Category: Introductory

Cryptocurrencies Explained, in Plain English

Cryptocurrency
Blockchain
Cryptocurrency Explained
Cryptocurrency Types

Summary

Everything you need to know about what cryptocurrencies are, how they work, and how they're valued.

Product description

Everything you need to know about what cryptocurrencies are, how they work, and how they're valued.

Sean Williams(TMFUltraLong)Jan 2, 2018 at 8:34AM

By now you've probably heard about the cryptocurrency craze. Either a family member, friend, neighbor, doctor, Uber driver, sales associate, server, barista, or passer-by on the street, has probably told you how he or she is getting rich quick with virtual currencies like bitcoin, Ethereum, Ripple, or one of the lesser-known 1,300-plus investable cryptocurrencies.

But how much do you really know about them? Considering just how many questions I've received out of the blue from the aforementioned group of people over the last month, the answer is probably, "not a lot."

Today, we'll change that. We're going to walk through the basics of cryptocurrencies, step by step, and explain things in plain English. No crazy technical jargon here. Just sticks and stones examples of how today's cryptocurrencies work, what they're ultimately trying to accomplish, and how they're being valued.

Let's get started.

What are cryptocurrencies?

Simply put, cryptocurrencies are electronic peer-to-peer currencies. They don't physically exist. You can't pick up a bitcoin and hold it in your hand, or pull one out of your wallet. But just because you can't physically hold a bitcoin, it doesn't mean they aren't worth anything, as you've probably noticed by the rapidly rising prices of virtual currencies over the past couples of months.

How many cryptocurrencies are there?

The number is always changing, but according to CoinMarketCap.com as of Dec. 30, there were around 1,375 different virtual coins that investors could potentially buy. It's worth noting that the barrier to entry is particularly low among cryptocurrencies. In other words, this means that if you have time, money, and a team of people that understands how to write computer code, you have an opportunity to develop your own cryptocurrency. It likely means new cryptocurrencies will continue entering the space as time passes.

Why were cryptocurrencies invented?

Technically, the idea of an electronic peer-to-peer currency was being tinkered with decades ago, but it wasn't truly successful until 2008, when bitcoin was conceived. The basis of bitcoin's creation, and all virtual currencies that have since followed, was to fix a number of perceived flaws with the way money is transmitted from one party to another.

What flaws? For example, think about how long it can take for a bank to settle a cross-border payment, or how financial institutions have been reaping the rewards of fees by acting as a third-party middleman during transactions. Cryptocurrencies work around the traditional financial system through the use of blockchain technology.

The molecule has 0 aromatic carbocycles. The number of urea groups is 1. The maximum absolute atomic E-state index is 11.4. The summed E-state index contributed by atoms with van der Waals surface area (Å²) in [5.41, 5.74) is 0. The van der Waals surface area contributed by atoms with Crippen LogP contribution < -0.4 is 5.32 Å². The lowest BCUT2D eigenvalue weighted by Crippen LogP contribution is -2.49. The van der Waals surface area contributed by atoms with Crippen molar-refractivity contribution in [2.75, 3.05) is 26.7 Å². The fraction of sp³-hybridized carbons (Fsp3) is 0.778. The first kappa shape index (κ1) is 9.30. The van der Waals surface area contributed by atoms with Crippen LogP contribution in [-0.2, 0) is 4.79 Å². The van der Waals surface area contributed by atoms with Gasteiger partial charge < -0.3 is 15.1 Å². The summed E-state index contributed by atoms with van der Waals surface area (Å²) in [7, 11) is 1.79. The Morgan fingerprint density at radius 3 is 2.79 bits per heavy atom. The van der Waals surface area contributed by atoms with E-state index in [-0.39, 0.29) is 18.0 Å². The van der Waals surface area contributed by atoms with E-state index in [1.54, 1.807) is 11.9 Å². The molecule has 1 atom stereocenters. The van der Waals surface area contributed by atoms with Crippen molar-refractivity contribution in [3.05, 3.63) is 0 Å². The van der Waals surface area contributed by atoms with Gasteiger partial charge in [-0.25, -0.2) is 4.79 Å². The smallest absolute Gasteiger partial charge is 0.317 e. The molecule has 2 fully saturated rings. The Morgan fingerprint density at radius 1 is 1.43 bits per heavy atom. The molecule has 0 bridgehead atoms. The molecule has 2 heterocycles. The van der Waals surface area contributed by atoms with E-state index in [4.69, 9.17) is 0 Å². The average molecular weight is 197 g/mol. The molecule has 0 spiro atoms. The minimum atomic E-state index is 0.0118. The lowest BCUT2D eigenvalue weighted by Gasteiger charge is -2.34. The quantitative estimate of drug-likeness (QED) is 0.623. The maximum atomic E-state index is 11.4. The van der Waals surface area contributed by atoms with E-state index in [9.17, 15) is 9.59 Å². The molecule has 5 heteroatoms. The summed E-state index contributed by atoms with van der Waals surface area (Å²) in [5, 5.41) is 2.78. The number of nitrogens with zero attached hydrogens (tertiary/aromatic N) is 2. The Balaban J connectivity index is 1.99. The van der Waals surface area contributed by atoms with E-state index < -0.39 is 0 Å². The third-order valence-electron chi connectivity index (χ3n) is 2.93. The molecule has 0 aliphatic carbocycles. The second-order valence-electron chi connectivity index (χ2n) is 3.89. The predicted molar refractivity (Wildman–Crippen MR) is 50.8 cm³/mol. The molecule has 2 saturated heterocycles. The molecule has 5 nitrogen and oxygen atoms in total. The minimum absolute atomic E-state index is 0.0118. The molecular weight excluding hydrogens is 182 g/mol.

IMAGE SOURCE: GETTY IMAGES.

OK, what the heck is blockchain?

Blockchain is the digital ledger where all transactions involving a virtual currency are stored. If you buy bitcoin, sell bitcoin, use your bitcoin to buy a Subway sandwich, and so on, it'll be recorded, in an encrypted fashion, in this digital ledger. The same goes for other cryptocurrencies.

Think of blockchain technology as the infrastructure that underlies virtual coins. It's the foundation of your home, while the tethered virtual coin represents all the products built on top of that foundation.

Why is blockchain a potentially better choice than the current system of transferring money?

Blockchain offers a number of potential advantages, but is designed to cure three major problems with the current money transmittance system.

First, blockchain technology is decentralized. In simple terms, this just means there isn't a data center where all transaction data is stored. Instead, data from this digital ledger is stored on hard drives and servers all over the globe. The reason this is done is twofold: 1.) it ensures that no one person or company will have central authority over a virtual currency, and 2.) it acts as a safeguard against cyberattacks, such that criminals aren't able to gain control of a cryptocurrency and exploit its holders.

Secondly, as noted, there's no middleman with blockchain technology. Since no third-party bank is needed to oversee these transactions, the thought is that transaction fees might be lower than they currently are.

Finally, transactions on blockchain networks may have the opportunity to settle considerably faster than traditional networks. Let's remember that banks have pretty rigid working hours, and they're closed at least one or two days a week. And, as noted, cross-border transactions can be held for days while funds are verified. With blockchain, this verification of transactions is always ongoing, which means the opportunity to settle transactions much more quickly, or perhaps even instantly.

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